While 12.6 percent of the placebo group died, the death rate in the supplement group was only 5.9 percent, a very significant – and lifesaving – result. Plus, as an added bonus, the health benefits of supplementation went well beyond the cessation of the study, persisting for a full ten years.
Imagine: a decade after the study, the risk of dying from stroke, heart attack or congestive heart failure remained 49 percent lower in the group that had received supplementation. Not a bad payoff to receive for a simple supplementation regimen undertaken ten years in the past!
More great news: CoQ10 reduces inflammation in yet another study
A double-blind study involving 60 participants, published last June in International Journal of Vitamin and Nutrition Research, showed a reduction in markers of inflammation in patients with mild hypertension who had received CoQ10 for twelve weeks.
Participants received either 100 mgs a day of coenzyme Q10, or placebo. At study’s end, the coQ10 group had significantly lower levels of CRP, as well as lower levels of the inflammatory cytokine interleukin-6. They also had increased levels of adiponectin, a beneficial anti-inflammatory protein which tends to be lower in patients suffering from high blood pressure and heart disease.
While adiponectin rose in the coenzyme Q10 group, the placebo group experienced no such benefit. In fact, their adiponectin levels actually declined over the length of the study.
How does CoQ10 work inside the human body?
Supplementation with CoQ10 helps mitochondrial energy-releasing processes to function more efficiently, boosting cellular energy levels. A powerful antioxidant, coenzyme Q10 also reduces oxidative stress, thereby minimizing mitochondrial damage.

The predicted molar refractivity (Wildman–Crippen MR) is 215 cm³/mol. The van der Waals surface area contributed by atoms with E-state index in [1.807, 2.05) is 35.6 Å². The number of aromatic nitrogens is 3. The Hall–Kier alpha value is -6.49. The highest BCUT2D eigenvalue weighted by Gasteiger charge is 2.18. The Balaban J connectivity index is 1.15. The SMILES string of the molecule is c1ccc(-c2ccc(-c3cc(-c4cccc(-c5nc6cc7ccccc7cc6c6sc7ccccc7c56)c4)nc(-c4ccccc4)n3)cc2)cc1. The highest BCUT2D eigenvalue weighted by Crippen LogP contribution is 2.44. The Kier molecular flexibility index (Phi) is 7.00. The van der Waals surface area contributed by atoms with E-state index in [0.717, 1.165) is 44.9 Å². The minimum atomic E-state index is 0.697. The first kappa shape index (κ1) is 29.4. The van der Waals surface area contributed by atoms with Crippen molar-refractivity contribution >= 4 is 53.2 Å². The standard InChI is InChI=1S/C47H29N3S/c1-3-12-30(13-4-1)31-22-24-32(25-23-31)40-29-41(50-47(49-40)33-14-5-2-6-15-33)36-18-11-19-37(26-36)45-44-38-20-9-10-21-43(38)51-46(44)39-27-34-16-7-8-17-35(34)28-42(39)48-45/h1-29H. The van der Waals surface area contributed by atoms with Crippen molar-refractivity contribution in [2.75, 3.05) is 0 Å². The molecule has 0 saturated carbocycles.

In addition, it lowers levels of pro-inflammatory substances such as cytokines, and reduces high blood pressure – a risk factor for cardiovascular disease.
Interestingly, CoQ10 seems to have the ability to decrease the muscle aches and weakness that can accompany use of statin drugs – troublesome symptoms that cause a significant amount of patients to stop statin treatment.
So important is CoQ10 to health that researchers have reported that people with low CoQ10 levels tend to suffer greater tissue damage to the heart during a heart attack – and more damage to the brain during a stroke.
How can I put CoQ10 to work for me?
Although coenzyme Q10 is produced naturally in the body, levels begin to decline as early as age 20. In fact, by 80 years of age, your CoQ10 stores could be only half of what they were early in life – making supplementation a wise choice for aging adults.
Because CoQ10 levels mirror levels of healthy HDL cholesterol and adiponectin, an imbalance in these areas is often a tipoff to low CoQ10. If you suspect you are low in CoQ10, a simple blood test can confirm this.
In terms of food choices, sardines and other fatty cold-water fish are rich in CoQ10, as are organ meats such as liver. Vegans can obtain CoQ10 through cauliflower, broccoli and asparagus.
If you opt for supplementation, natural health experts advise choosing the ubiquinol form rather than the ubiquinone version – especially if you are older – and taking it with a meal for maximum absorption. A knowledgeable naturopathic healthcare provider can provide sound advice about the dosage that’s right for you.
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Sources for this article include: